Collaborating Authors

Robot Planning & Action

SafePicking: Learning Safe Object Extraction via Object-Level Mapping Artificial Intelligence

Robots need object-level scene understanding to manipulate objects while reasoning about contact, support, and occlusion among objects. Given a pile of objects, object recognition and reconstruction can identify the boundary of object instances, giving important cues as to how the objects form and support the pile. In this work, we present a system, SafePicking, that integrates object-level mapping and learning-based motion planning to generate a motion that safely extracts occluded target objects from a pile. Planning is done by learning a deep Q-network that receives observations of predicted poses and a depth-based heightmap to output a motion trajectory, trained to maximize a safety metric reward. Our results show that the observation fusion of poses and depth-sensing gives both better performance and robustness to the model. We evaluate our methods using the YCB objects in both simulation and the real world, achieving safe object extraction from piles.


AAAI Conferences

We consider the motion-planning problem of planning a collision-free path of a robot in the presence of risk zones. The robot is allowed to travel in these zones but is penalized in a super-linear fashion for consecutive accumulative time spent there. We suggest a natural cost function that balances path length and risk-exposure time. Specifically, we consider the discrete setting where we are given a graph, or a roadmap, and we wish to compute the minimal-cost path under this cost function. Interestingly, paths defined using our cost function do not have an optimal substructure.


AAAI Conferences

Low-level motion planning techniques must be combined with high-level task planning formalisms in order to generate realistic plans that can be carried out by humans and robots. Previous attempts to integrate these two planning formalisms mostly used either Classical Planning or HTN Planning. Recently, we developed Hierarchical Goal Networks (HGNs), a new hierarchical planning formalism that combines the advantages of HTN and Classical planning, while mitigating some of the disadvantages of each individual formalism. In this paper, we describe our ongoing research on designing a planning formalism and algorithm that exploits the unique features of HGNs to better integrate task and motion planning. We also describe how the proposed planning framework can be instantiated to solve assembly planning problems involving human-robot teams.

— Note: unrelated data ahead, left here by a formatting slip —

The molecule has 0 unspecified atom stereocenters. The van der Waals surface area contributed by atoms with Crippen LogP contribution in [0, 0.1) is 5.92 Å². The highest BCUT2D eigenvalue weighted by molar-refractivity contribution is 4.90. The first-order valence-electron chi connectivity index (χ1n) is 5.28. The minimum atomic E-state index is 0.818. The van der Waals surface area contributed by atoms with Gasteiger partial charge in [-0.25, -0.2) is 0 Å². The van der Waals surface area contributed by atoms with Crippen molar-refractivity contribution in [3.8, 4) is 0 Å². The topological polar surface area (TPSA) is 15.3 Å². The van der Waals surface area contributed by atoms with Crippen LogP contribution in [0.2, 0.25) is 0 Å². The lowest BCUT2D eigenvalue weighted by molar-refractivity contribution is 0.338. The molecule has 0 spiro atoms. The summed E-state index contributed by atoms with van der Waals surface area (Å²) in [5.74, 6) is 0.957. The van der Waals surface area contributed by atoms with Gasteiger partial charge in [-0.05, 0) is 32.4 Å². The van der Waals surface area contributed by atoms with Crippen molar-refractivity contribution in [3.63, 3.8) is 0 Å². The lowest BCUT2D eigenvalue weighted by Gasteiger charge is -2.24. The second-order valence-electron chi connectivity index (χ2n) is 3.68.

AAAI Conferences

As robot algorithms for manipulation and navigation advance and robot hardware is becoming more robust and readily available, industry demands robots to perform more sophisticated tasks in our homes and factories. For many years, direct teleoperation was the most common and traditional form of control for robots. However, due to the complexity of robot motion, human operators must focus most of their attention on solving low-level motion control which leads to their heightened cognitive load. In this abstract, we propose a goal-directed approach to programming robots by providing a tool to model the world and provide goal states for a given task. Operators will be able to set the initial positions of objects and their affordances along with their goal positions by imposing three dimensional (3D) templates on point clouds. Robots will solve the given task using the combination of task and motion planning algorithms.


AAAI Conferences

Domain models for sequential decision making typically represent abstract versions of real-world systems. In practice, such representations are compact, easy to maintain, and affort faster solution times. Unfortunately, as we show in this paper, simple ways of abstracting solvable real-world problems may lead to models whose solutions are incorrect with respect to the real-world problem. There is some evidence that such limitations have restricted the applicability of SDM technology in the real world, as is apparent in the case of task and motion planning in robotics. We show that the situation can be ameliorated by a combination of increased expressive power---for example, allowing angelic nondeterminism in action effects---and new kinds of algorithmic approaches designed to produce correct solutions from initially incorrect or non-Markovian abstract models.


AAAI Conferences

Task planning and motion planning softwares operate on very different representations, making it hard to link them. We propose a software filling that gap in a generic way, mainly by choosing the best way to physically perform a task according to a higher level plan and taking explicitly into account human comfort and preferences.

Learning to reason about and to act on physical cascading events Artificial Intelligence